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James Avati
(American, 1912-2005)
korshak illustration collection, imaginative literature, fantasy illustration, science fiction illustration, sci-fi artist, illustration artists, illustration collection, science fiction collection, pulp fiction collection, illustration exhibit

I can remember the day when I stood in front of my easel and said to myself, you got to do the best you can; no more foolin’ around; you got to be really serious about this. Do the best you can. ‘Cause it’s always easy to get to a point where you’re making a painting and say, yeah, that looks good, I like it, leave it!” -James Avati


James Avati graduated from Princeton in 1935 with a major in architecture and a minor in art and archeology. After various unfulfilling jobs during a Depression Era market in 1939, Avati decided to become a freelance artist after getting $500 capital and an apartment in New York City. After modest success as a department store window designer he was drafted into the army in World War II.


When he returned home he was able to get some work in magazine illustration to support his family. Frustrated by the restraints of art directors, Avati quit and entered into construction as a laborer. He was pulled back into the world of art by the publishing house New American Library to illustrate post World War II paperbacks growing in popularity in the American market. The majority of his cover illustration was for classics, romance novels and mysteries with the occasional science fiction story.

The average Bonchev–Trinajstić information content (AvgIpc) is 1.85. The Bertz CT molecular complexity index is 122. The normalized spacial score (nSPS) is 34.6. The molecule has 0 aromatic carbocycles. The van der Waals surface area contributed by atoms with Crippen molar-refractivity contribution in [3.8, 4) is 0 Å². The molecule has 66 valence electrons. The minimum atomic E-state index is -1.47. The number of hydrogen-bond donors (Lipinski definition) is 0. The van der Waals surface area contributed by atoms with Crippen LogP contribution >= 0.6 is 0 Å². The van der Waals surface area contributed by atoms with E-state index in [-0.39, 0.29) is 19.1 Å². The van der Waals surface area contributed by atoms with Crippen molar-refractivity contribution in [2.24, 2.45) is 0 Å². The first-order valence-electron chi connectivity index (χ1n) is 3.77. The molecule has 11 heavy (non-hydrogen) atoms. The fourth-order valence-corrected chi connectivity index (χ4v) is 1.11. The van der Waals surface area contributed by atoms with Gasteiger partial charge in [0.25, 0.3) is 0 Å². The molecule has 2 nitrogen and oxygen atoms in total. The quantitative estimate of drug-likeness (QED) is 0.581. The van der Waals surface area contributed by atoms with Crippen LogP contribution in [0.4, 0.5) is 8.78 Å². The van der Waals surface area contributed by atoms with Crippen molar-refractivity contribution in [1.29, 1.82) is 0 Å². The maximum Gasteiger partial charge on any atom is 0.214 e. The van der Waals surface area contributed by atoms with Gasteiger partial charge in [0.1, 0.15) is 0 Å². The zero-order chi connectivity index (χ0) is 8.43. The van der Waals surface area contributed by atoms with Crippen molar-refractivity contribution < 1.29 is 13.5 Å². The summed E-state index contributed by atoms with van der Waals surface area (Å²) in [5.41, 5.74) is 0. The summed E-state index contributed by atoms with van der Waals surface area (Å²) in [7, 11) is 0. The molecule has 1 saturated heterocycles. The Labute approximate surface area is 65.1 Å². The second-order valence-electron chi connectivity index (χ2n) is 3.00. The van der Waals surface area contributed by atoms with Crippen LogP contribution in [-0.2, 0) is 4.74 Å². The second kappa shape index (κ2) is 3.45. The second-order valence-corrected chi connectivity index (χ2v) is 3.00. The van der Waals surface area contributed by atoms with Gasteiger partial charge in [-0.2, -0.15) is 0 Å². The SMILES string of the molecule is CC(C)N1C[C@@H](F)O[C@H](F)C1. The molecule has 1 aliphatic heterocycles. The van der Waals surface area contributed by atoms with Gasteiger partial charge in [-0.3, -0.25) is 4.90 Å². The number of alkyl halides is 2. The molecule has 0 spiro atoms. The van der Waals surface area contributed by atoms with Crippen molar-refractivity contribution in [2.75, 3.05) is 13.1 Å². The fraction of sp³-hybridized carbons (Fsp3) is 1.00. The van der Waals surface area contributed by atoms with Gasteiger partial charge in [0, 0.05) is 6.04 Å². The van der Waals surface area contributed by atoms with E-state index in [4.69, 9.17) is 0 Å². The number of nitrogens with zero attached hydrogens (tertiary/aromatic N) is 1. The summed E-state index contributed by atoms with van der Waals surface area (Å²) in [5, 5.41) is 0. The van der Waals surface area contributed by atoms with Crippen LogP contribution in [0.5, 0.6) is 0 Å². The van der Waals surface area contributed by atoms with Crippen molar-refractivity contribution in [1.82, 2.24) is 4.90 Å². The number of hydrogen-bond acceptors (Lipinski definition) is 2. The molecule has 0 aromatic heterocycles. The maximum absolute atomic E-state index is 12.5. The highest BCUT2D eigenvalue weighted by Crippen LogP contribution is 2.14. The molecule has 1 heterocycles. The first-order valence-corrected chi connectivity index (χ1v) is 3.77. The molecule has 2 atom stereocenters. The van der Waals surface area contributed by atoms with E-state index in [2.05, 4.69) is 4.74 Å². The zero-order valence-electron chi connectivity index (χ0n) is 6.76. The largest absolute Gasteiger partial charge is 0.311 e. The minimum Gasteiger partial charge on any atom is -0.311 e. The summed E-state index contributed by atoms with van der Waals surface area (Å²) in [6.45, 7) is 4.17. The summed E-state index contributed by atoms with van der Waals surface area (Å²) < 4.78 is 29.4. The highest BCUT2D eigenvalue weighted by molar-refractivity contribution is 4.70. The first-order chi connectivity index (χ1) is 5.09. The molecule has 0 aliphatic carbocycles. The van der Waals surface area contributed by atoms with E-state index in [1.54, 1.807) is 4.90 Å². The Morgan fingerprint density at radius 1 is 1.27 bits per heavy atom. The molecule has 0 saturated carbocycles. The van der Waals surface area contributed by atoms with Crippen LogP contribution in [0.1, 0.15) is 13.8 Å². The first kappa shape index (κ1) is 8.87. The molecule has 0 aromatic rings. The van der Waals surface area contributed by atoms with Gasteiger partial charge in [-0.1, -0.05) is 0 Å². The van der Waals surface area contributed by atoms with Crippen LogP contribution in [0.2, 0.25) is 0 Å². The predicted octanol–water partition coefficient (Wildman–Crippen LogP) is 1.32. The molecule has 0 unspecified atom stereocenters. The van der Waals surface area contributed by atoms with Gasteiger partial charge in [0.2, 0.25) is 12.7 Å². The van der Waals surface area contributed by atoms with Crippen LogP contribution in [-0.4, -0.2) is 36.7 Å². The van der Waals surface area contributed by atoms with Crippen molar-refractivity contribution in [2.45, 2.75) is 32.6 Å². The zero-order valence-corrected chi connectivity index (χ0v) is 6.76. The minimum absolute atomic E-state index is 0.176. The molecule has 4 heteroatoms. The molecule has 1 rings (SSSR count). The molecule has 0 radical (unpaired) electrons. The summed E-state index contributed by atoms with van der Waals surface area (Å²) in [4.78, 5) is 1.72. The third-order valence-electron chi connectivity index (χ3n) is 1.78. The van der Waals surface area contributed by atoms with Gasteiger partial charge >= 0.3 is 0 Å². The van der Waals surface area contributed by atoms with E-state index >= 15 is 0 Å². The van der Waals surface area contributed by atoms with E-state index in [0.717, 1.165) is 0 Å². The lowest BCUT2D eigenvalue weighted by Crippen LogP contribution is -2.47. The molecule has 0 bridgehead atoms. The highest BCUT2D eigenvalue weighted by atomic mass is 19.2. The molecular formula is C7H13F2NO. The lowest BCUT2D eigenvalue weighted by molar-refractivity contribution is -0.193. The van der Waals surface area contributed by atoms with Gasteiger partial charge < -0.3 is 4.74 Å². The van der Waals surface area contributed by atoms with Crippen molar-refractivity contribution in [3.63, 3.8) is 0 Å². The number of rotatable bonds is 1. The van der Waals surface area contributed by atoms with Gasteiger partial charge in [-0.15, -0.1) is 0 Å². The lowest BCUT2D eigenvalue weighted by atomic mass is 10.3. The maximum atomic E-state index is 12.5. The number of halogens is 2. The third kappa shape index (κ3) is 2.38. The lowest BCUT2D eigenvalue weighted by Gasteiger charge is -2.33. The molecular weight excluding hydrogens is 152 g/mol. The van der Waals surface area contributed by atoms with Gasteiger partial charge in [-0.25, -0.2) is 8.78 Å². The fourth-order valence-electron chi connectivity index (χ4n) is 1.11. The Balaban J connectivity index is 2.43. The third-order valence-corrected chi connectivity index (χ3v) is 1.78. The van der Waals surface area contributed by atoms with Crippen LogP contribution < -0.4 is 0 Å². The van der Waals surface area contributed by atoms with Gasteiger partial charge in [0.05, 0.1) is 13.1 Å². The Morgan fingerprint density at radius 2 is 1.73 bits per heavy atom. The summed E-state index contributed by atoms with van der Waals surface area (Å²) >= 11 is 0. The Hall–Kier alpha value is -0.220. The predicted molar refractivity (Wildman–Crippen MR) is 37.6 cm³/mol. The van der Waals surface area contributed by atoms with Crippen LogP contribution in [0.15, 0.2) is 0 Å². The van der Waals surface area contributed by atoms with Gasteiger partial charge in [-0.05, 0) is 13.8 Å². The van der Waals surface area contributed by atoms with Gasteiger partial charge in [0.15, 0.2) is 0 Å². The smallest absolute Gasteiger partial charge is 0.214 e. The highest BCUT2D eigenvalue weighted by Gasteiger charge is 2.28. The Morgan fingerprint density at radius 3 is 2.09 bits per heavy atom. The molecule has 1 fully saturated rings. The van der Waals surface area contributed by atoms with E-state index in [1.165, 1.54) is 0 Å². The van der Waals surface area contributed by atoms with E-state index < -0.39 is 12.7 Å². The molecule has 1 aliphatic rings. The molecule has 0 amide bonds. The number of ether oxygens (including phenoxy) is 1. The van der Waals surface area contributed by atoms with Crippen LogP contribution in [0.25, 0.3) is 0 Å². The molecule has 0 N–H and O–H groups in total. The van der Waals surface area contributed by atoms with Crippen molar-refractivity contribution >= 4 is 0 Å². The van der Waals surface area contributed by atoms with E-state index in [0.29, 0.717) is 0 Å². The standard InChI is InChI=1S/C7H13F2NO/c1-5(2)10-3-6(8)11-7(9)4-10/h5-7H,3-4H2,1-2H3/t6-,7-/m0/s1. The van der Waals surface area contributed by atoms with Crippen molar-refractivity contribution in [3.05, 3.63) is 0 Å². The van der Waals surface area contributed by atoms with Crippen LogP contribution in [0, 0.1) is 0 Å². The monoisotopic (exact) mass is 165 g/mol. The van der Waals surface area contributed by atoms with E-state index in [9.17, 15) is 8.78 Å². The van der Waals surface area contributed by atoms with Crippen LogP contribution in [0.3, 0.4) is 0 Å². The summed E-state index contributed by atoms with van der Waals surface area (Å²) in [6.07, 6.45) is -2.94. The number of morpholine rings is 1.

Avati typically had three weeks to read the book, create the cover concept, get it approved, photograph models for the composition and execute the painting. According to Avati, “I used to lie awake nights thinking about covers. I used to agonize over them, trying to extract a dramatic image out of a book. I really did think hard about the story and what it meant. And then I got a hunch; it would come like an image in my head."


Avati became one of the most celebrated paperback artists of this period and created over 600 covers for various publishers from 1949 to 1989. Despite the demand for his work back then, once his paintings were used by the publishers they were often given away to newsstand dealers as an incentive to display their paperback books; given as souvenirs to authors; taken home by publishing executives or rotted in warehouse storage.


His paintings are now highly sought after by collectors and a retrospective exhibition in the Netherlands of his life’s work has highlighted the importance of his paintings to 20th century American illustration.


Avati shared a studio (Red Bank Studio in New Jersey) with fellow artist Stanley Meltzoff.

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